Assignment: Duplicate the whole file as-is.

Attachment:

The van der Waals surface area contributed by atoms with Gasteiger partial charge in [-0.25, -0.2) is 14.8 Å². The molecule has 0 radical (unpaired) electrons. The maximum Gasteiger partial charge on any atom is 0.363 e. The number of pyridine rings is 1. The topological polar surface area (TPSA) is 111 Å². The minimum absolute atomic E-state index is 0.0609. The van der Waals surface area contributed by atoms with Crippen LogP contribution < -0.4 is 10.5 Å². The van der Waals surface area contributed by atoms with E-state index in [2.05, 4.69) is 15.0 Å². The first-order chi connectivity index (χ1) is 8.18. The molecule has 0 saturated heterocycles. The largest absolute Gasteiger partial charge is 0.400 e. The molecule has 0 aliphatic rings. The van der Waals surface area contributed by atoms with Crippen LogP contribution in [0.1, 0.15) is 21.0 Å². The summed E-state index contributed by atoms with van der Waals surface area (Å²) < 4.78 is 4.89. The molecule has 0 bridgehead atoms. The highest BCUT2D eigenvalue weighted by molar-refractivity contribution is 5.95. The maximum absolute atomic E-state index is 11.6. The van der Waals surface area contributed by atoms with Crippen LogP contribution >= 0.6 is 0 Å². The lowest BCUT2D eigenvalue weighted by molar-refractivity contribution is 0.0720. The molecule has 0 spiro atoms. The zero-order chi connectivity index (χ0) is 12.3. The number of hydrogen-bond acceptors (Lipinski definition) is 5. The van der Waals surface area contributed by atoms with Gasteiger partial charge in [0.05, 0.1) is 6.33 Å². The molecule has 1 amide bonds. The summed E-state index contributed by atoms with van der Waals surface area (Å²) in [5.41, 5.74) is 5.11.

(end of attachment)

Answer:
The van der Waals surface area contributed by atoms with Gasteiger partial charge in [-0.25, -0.2) is 14.8 Å². The molecule has 0 radical (unpaired) electrons. The maximum Gasteiger partial charge on any atom is 0.363 e. The number of pyridine rings is 1. The topological polar surface area (TPSA) is 111 Å². The minimum absolute atomic E-state index is 0.0609. The van der Waals surface area contributed by atoms with Crippen LogP contribution < -0.4 is 10.5 Å². The van der Waals surface area contributed by atoms with E-state index in [2.05, 4.69) is 15.0 Å². The first-order chi connectivity index (χ1) is 8.18. The molecule has 0 saturated heterocycles. The largest absolute Gasteiger partial charge is 0.400 e. The molecule has 0 aliphatic rings. The van der Waals surface area contributed by atoms with Crippen LogP contribution in [0.1, 0.15) is 21.0 Å². The summed E-state index contributed by atoms with van der Waals surface area (Å²) < 4.78 is 4.89. The molecule has 0 bridgehead atoms. The highest BCUT2D eigenvalue weighted by molar-refractivity contribution is 5.95. The maximum absolute atomic E-state index is 11.6. The van der Waals surface area contributed by atoms with Crippen LogP contribution >= 0.6 is 0 Å². The lowest BCUT2D eigenvalue weighted by molar-refractivity contribution is 0.0720. The molecule has 0 spiro atoms. The zero-order chi connectivity index (χ0) is 12.3. The number of hydrogen-bond acceptors (Lipinski definition) is 5. The van der Waals surface area contributed by atoms with Gasteiger partial charge in [0.05, 0.1) is 6.33 Å². The molecule has 1 amide bonds. The summed E-state index contributed by atoms with van der Waals surface area (Å²) in [5.41, 5.74) is 5.11.